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COVER STORY : The Top 20 Restaurants in the Valley

October 23, 1992|MAX JACOBSON | SPECIAL TO THE TIMES

It wasn't long ago that the Westside restaurant community snickered at the thought of fine dining on our side of Mulholland Drive. Today, they are watching us like hawks.

Dining in the Valley has been steadily on the upswing for quite some time, while some Westside businesses are slumping. People living here once routinely planned evenings in Beverly Hills and Santa Monica. Now, that's hardly necessary.

Additions like Cha Cha Cha, Posto and Pinot--just opened by Joachim Splichal of Patina fame, a man many consider the preeminent chef in Los Angeles--are giving Valley dining an entirely new image. If Pinot (in the former La Serre location) and these others continue to succeed, more first-rate chefs, and owners, are sure to follow.

Selecting the Valley Edition's first top 20 restaurants took a bit of gerrymandering. The occasional pick in Glendale and the Antelope Valley indicate that these places are not only terrific, but that our community is expanding. Balance was also a factor in this list. The Valley has many fine delis, for example, but because Art's is still first among equals, it is the only one singled out for praise. Ditto for Chinese, with the spotlight on Mandarin Deli. The price for dinner per person without wine is as varied as the restaurants and ranges from inexpensive (less than $15), to moderate ($15 to $30), to expensive (more than $30).

1 POSTO: Piero Selvaggio took a bold step when he opened his controversial Posto last fall. Some find his strikingly modern L-shaped dining room noisy. Others are unsure about his soothing, rustic fare, authentic Italian cooking with peasant overtones. All that aside, this is a superbly conceived affair, a truly grown-up restaurant. Chef Luciano Pellegrini's dishes, frico , addictive Parmesan cheese chips, ribollita, a thick Tuscan soup, homemade sausages and beef brasato (stew) al Barolo with polenta croutons, capture the spirit of Italy with grace and skill. The restaurant's encyclopedia-thick wine list, a Selvaggio calling card, is loaded with great selections for less than $30.

14928 Ventura Blvd., Sherman Oaks. (818) 784-4400. Expensive.

2 CHA CHA CHA: Six years ago, Toribio Prado knocked the Lower Melrose crowd on its ear with his colorful Caribbean fare. Now, his newest venture is doing the same in Encino. This restaurant is the ultimate sugar shack, a color-spasmed Disney ride serving incredibly delicious dishes with names like mambo gumbo, crispy jerk pork and Carioca chicken. Outrageous desserts, like Hilary's frozen candy bar, layers of cookie, caramel, pistachio, raspberry and chocolate mousse. Prepare yourself for silly drinks, and some serious partying. Yeah, mon.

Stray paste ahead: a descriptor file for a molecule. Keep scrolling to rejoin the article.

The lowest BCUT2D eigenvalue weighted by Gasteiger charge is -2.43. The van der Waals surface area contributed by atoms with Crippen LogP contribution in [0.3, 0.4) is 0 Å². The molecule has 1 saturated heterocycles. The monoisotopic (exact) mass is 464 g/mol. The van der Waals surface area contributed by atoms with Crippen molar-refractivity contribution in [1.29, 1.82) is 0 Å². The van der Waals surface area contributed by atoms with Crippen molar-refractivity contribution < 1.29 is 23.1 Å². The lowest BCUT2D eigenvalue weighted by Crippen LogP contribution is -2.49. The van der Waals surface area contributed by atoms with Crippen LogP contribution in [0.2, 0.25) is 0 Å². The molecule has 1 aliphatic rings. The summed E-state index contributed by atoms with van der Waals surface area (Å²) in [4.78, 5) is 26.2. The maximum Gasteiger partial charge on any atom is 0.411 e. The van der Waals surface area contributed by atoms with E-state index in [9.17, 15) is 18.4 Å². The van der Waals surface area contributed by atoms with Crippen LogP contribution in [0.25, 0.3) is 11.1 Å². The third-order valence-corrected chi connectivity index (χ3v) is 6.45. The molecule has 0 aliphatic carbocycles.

17499 Ventura Blvd., Encino. (818) 789-3600. Moderate.

3 PINOT: One visit to this homey bistro, opened on the site that once housed La Serre, will make you wonder why there aren't more of these places. L.A. wonder boy Joachim Splichal and executive chef Octavio Bercerra have created a menu of country-style dishes you simply want to eat: endive salad with Roquefort and walnuts, fabulous duck confit, oxtail ragout with basil gnocchi, beef tongue and sumptuous home-style desserts. Prices are more than reasonable for cooking at Splichal's level. The room, warm, comfortable and elegant, recalls old New England and '20s Paris.

12969 Ventura Blvd., Studio City. (818) 990-0500. Expensive.

4 SADDLE PEAK LODGE: This most rustic of local area restaurants is a refurbished lodge nestled securely in the Santa Monica Mountains, and there's nothing else like it between here and the Rockies. The specialty is game--anything from wild boar chops to bison steak--but '90s-style salads, elegant pastas and more are available from a menu that spans the decades. Sit upstairs in the library room or outside at weekend brunch. Also, remember to reserve well in advance. Rustic, judging from the crowds here, is chic nowadays.

419 Cold Canyon Road, Calabasas. (818) 222-3888. Expensive.

5 CAKES AND COMPANY: Ken Frank protege Mitchell Frieder is chef at this homey cafe, the High Desert's best restaurant. Jamaican jerk chicken, cassoulet, rosti potatoes with sour cream and golden caviar and a wondrous dish called Grandma Emily's deep Southern pan-fried chicken are just part of an amazingly versatile configuration of good foods. Wife Susan does the pastries. Fabulous pancake breakfasts, too, cornmeal johnnycakes, airy, sour cream pancakes called Heavenly Hots and Frieder's multigrain Company cakes, all served with real maple syrup.

858 W. Lancaster Blvd., Lancaster. (805) 948-2253. Moderate.

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